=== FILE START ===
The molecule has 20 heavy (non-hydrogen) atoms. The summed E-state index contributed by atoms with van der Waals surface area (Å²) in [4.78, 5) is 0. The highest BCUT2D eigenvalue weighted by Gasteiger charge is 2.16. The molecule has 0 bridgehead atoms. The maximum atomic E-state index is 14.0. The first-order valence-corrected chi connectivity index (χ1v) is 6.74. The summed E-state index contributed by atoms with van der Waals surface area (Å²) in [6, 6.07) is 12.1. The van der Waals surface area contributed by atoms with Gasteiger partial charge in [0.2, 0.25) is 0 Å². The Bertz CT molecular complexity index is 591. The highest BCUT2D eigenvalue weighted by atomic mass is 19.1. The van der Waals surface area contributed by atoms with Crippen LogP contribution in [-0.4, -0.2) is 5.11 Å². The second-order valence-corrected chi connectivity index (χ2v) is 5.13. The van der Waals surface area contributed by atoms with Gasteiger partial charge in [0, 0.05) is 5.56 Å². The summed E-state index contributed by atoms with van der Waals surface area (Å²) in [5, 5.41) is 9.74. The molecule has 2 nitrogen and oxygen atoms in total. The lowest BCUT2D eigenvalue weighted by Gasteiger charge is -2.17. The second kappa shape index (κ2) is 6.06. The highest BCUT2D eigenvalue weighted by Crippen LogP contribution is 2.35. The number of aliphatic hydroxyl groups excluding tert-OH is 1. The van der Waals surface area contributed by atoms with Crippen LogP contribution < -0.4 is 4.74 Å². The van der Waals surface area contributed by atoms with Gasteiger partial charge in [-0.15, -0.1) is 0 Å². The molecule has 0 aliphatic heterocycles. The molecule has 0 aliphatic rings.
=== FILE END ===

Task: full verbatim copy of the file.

The molecule has 20 heavy (non-hydrogen) atoms. The summed E-state index contributed by atoms with van der Waals surface area (Å²) in [4.78, 5) is 0. The highest BCUT2D eigenvalue weighted by Gasteiger charge is 2.16. The molecule has 0 bridgehead atoms. The maximum atomic E-state index is 14.0. The first-order valence-corrected chi connectivity index (χ1v) is 6.74. The summed E-state index contributed by atoms with van der Waals surface area (Å²) in [6, 6.07) is 12.1. The van der Waals surface area contributed by atoms with Gasteiger partial charge in [0.2, 0.25) is 0 Å². The Bertz CT molecular complexity index is 591. The highest BCUT2D eigenvalue weighted by atomic mass is 19.1. The van der Waals surface area contributed by atoms with Crippen LogP contribution in [-0.4, -0.2) is 5.11 Å². The second-order valence-corrected chi connectivity index (χ2v) is 5.13. The van der Waals surface area contributed by atoms with Gasteiger partial charge in [0, 0.05) is 5.56 Å². The summed E-state index contributed by atoms with van der Waals surface area (Å²) in [5, 5.41) is 9.74. The molecule has 2 nitrogen and oxygen atoms in total. The lowest BCUT2D eigenvalue weighted by Gasteiger charge is -2.17. The second kappa shape index (κ2) is 6.06. The highest BCUT2D eigenvalue weighted by Crippen LogP contribution is 2.35. The number of aliphatic hydroxyl groups excluding tert-OH is 1. The van der Waals surface area contributed by atoms with Crippen LogP contribution < -0.4 is 4.74 Å². The van der Waals surface area contributed by atoms with Gasteiger partial charge in [-0.15, -0.1) is 0 Å². The molecule has 0 aliphatic heterocycles. The molecule has 0 aliphatic rings.